HONORING A KARMA YOGI – BHARATA RATNA M. S. SUBBULAKSHMI
Speech By Dr. Ram Sriram at the Chinmaya Mission, Atlanta
Recently, two reputed Atlanta organizations – the Chinmaya Mission Atlanta and the Sankara Nethralaya-OM Trust (USA) celebrated the birth centenary of the renowned musician, Bharat Ratna Smt. M. S. Subbalakshmi. The two events, however, differed in their focus.
The Chinmaya Mission Atlanta event was held to honor, together, the memory of three great individuals, born in the year 1916, and who have contributed immensely to Indian culture, heritage, and philosophy: Swami Chinmayananda, founder of the Chinmaya Mission, Swami Chidananda Saraswati, head of the Divine Life Society, Rishikesh, and Smt. M. S. Subbalakshmi, musician and philanthropist. While Swami Chinmayananda and Swami Chidananda were known for their contribution to Hindu philosophy and values, Smt. M. S. Subbalakshmi was known for her accomplishments in Indian classical music. Regardless, the three individuals, in their own ways, lived as Karma Yogis – refraining from the fruits of their actions and detached from fame, riches, and glory.
Smt. M. S. Subbalakshmi was born in the year 1916 as Madurai Shanmugavadivu Subbalakshmi in a middle class family of musicians: her mother was a ‘Veena player and her grandmother, a violinist. Smt. M. S. Subbalakshmi, growing in the midst such musical talent, became proficient in both vocal music and performing on the Veena even at a young age. She gave her first vocal music concert at the age of 11, Trichy accompanied by two musical stalwarts, Mysore Chowdiah on the violin and Pudukottai Dakshinamurthi Pillay on the Mridangam. At the age of 13, she was invited to perform at the prestigious Music Academy, Chennai. After relocating to Madras, she continued her musical learning from two stalwart musicians: Sangeetha Kalanidhi Semmangudi Srinivasa Iyer and Pandit Naryanrao Vyas.
Within a few years of launching her career as a musician, Smt. M. S. Subbalakshmi, became the most admired and popular Carnatic musician. The awards and recognition she received from all over the world is a testimony to her musical caliber and, consequently, her popularity. She performed in the most prestigious venues, not only in India but also abroad. On the U. N. Day, she was invited to the perform to its audience of dignitaries. Over the years, she performed in esteemed venues such as the Carnegie Hall, New York, Royal Albert Hall, London, and Festival of India, Moscow. In recognition of her contribution to peace and bringing together cultures and people, she was awarded the Ramon Magsaysay award, often call the Asian Nobel Prize. At the age of 42, as one of the youngest musicians, she was awarded the Sangeetha Kalanidhi (the Treasure of Music) by the Music Academy. She later received the Indira Gandhi award for national integration – an award presented to individuals who have contributed to fellowship among religious groups, communities, and cultures. In the year 1998, the President of India bestowed her with the highest civilian award, the Bharata Ratna (the Crown Jewel of India).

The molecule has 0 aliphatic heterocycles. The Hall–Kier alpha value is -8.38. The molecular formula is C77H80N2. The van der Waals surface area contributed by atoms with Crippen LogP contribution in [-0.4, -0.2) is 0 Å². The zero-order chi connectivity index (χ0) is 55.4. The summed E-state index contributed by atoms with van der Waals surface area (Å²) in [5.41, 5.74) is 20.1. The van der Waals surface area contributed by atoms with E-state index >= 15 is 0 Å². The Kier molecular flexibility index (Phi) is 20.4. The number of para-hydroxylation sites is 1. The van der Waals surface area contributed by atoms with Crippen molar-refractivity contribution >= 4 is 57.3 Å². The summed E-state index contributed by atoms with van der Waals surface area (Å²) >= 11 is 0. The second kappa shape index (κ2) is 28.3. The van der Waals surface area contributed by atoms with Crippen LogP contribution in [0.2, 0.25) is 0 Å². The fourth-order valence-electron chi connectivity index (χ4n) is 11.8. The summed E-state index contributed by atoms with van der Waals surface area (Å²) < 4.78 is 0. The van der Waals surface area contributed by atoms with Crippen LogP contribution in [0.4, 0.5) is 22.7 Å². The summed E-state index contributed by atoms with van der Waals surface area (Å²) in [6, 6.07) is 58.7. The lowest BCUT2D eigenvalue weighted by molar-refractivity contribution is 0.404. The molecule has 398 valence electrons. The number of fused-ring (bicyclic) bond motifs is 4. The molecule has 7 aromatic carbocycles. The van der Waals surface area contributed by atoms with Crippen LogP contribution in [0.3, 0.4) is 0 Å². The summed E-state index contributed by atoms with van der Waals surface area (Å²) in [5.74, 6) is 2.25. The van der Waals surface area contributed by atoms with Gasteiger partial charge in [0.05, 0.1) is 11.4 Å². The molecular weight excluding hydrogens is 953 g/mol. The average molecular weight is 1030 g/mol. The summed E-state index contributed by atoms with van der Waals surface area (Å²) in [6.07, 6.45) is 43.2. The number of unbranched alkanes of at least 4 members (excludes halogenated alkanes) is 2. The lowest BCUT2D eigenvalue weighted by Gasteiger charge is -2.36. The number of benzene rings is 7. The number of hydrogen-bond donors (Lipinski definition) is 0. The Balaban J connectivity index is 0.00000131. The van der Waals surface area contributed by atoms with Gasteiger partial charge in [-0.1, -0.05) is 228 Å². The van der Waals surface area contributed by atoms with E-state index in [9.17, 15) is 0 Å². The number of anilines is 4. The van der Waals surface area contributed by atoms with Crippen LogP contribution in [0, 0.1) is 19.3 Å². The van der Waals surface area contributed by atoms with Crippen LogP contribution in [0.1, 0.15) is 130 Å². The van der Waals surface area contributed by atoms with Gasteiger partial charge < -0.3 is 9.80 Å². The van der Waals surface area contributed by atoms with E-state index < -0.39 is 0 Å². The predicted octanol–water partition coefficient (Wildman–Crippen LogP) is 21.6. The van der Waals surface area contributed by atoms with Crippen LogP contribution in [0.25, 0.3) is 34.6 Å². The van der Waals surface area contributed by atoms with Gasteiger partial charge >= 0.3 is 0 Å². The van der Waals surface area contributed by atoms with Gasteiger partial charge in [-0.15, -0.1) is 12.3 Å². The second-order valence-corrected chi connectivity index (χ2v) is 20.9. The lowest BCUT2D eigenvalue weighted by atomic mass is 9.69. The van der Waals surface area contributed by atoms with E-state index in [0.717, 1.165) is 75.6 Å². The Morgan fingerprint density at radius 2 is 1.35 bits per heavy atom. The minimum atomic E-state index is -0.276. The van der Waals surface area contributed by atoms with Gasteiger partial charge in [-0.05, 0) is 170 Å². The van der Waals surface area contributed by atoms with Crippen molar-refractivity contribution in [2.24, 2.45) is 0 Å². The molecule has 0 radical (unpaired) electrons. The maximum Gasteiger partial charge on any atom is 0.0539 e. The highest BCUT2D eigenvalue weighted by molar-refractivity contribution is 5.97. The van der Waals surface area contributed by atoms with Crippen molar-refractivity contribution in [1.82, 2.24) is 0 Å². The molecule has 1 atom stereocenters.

The life of M. S. Subbalakshmi is more than her music, awards and recognitions. Her life showed that regardless of one’s origins – she was born in lower middle class family – one can rise to be the best, if one is sincere and devoted. In this regard, Mrs. Gowri Ramanathan, her grand-daughter, shared two anecdotes about Smt. M. S. Subbalakshmi. When she was asked to record the Venkatesa Suprabhatham slokas for the Thirupathi Devasthanam, Mrs. Subbalakshmi requested a year’s time to do so. She, then, approached a Sanskrit scholar to guide her and correct her pronunciation of each sloka until she was confident that it was perfect. Similarly, when she learnt a new composition, Mrs. Subbalakshmi would practice it innumerable times, sing the composition a few times in informal settings before she would venture to sing the composition in a public concert. These anecdotes illustrate, nor just her approach to musical learning but of her personal discipline, perseverance, and sincerity – qualities that eventually made her the prima donna of Carnatic music.
While rising to the pinnacle of musical achievements, Mrs. Subbalakshmi did not let her reputation, glory, or wealth affect her. She remained simple and modest. She believed that musical scholarship is not just a personal achievement but a gift from God that, as Saint-Composer Thyagaraja Swami expressed, must be practiced with humility. For example, during events honoring her, she would always remain at backstage until she was called to appear on stage. To her, rendering the music with devotion is more important than the limelight or recognition. Similarly, she believed that the money she earned from her music should be shared with those who are in need. She donated most of her earnings to charitable causes. Citing another anecdote from Mrs. Gowri Ramanathan, after out-station concerts and when driving back home, she would stop in small villages and hand over all the fruits and flowers to women and children living in those villages, without even retaining a few for her consumption. To her, the smiling faces of the women and children was more important than her personal needs. A true karma yogi, indeed.
(Dr. Ram Sriram retired as Distinguished Professor and is currently Professor Emeritus at the College of Business, Georgia State University, Atlanta. He is the founder and President of the Carnatic Music Association of Georgia (CAMAGA). He is the recipient of the Kala Seva Mani award from the Cleveland Aradhana committee for his life time service to promoting Carnatic music and the arts. He is also a well-known Mridangist, who routinely accompanies senior Carnatic musicians visiting the US during their concerts.)
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